Each year we offer our take on the Toronto real estate market, now and in the year ahead. Explore our insights into the current state of the Toronto real estate market and our projections for the year ahead.
Year in Review
The last few years have been marked by nearly constant disruption and volatility. Our shared narratives about effective governance, market dynamics and overall stability have come under scrutiny.
Canadians, with our deep attachment to real estate ownership as a foundational component of personal wealth, have historically found comfort in an almost devout belief that a property purchased today must be worth more tomorrow. For decades that has proven true. When paired with perennially low interest rates, one could be encouraged to accumulate incredible amounts of mortgage and other consumer debt. For some younger homeowners, the most recent period of sustained interest rate increases was not only unexpected, but it was also unprecedented. For others, this was a logical and anticipated end to an unsustainable run-up in inflationary pressure and property values.
As we approach year’s end, the sales to new listing ratio hovers around 30 per cent – deep in buyers’ market territory and a steep fall from 63% just five months ago . The unsold properties from the spring and fall markets are slowly accumulating as the volume of transactions recedes into the winter.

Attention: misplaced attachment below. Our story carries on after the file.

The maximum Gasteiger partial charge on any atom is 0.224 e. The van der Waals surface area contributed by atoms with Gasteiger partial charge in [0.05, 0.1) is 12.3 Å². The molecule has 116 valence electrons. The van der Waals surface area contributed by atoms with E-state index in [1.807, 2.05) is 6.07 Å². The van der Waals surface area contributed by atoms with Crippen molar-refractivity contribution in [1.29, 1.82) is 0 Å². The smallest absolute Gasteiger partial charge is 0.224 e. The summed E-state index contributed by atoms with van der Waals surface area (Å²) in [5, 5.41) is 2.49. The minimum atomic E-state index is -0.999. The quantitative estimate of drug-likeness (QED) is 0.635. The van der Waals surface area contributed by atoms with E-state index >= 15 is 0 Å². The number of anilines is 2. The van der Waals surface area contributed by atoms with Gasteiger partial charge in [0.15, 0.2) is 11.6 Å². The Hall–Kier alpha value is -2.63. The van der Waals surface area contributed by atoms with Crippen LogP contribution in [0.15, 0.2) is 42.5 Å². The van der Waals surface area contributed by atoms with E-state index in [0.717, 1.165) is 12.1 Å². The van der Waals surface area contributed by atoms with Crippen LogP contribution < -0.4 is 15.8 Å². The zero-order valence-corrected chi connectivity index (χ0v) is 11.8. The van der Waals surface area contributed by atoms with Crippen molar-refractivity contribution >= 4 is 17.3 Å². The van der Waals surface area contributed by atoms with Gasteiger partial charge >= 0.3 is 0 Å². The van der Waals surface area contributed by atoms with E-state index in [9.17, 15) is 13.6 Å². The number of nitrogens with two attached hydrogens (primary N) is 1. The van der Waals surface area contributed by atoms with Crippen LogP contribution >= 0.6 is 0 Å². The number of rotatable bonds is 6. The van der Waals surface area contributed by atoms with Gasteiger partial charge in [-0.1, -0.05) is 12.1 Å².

The elevated interest rates and financing costs created a pronounced gap in valuation expectations between buyers and sellers, essentially stalling activity. We were somewhat concerned that a large cohort of over-leveraged sellers might be forced into the market, collectively flooding it with inventory and further depressing re-sale values. Fortunately, for sellers, that has not yet materialized – likely thanks to the often-criticized stress tests and the residual tailwinds of COVID-era savings. The autumn market showed renewed signs of earnest negotiation; fewer listings generated multiple offers, and most sold at or under their asking price (if at all). The steady but muted flow of inventory into the market and the restrained but persistent demand from buyers underpinned a relatively stable floor for property values.
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As of writing, transactions in the city for the year are down 6%, and listings are up 16.5%. Prices, as a result, are flat and have come down by about 2% (still well above pre-pandemic averages). For those transacting, it is evident that buyers currently have the upper hand. The market overall is much less competitive than it has been in previous years.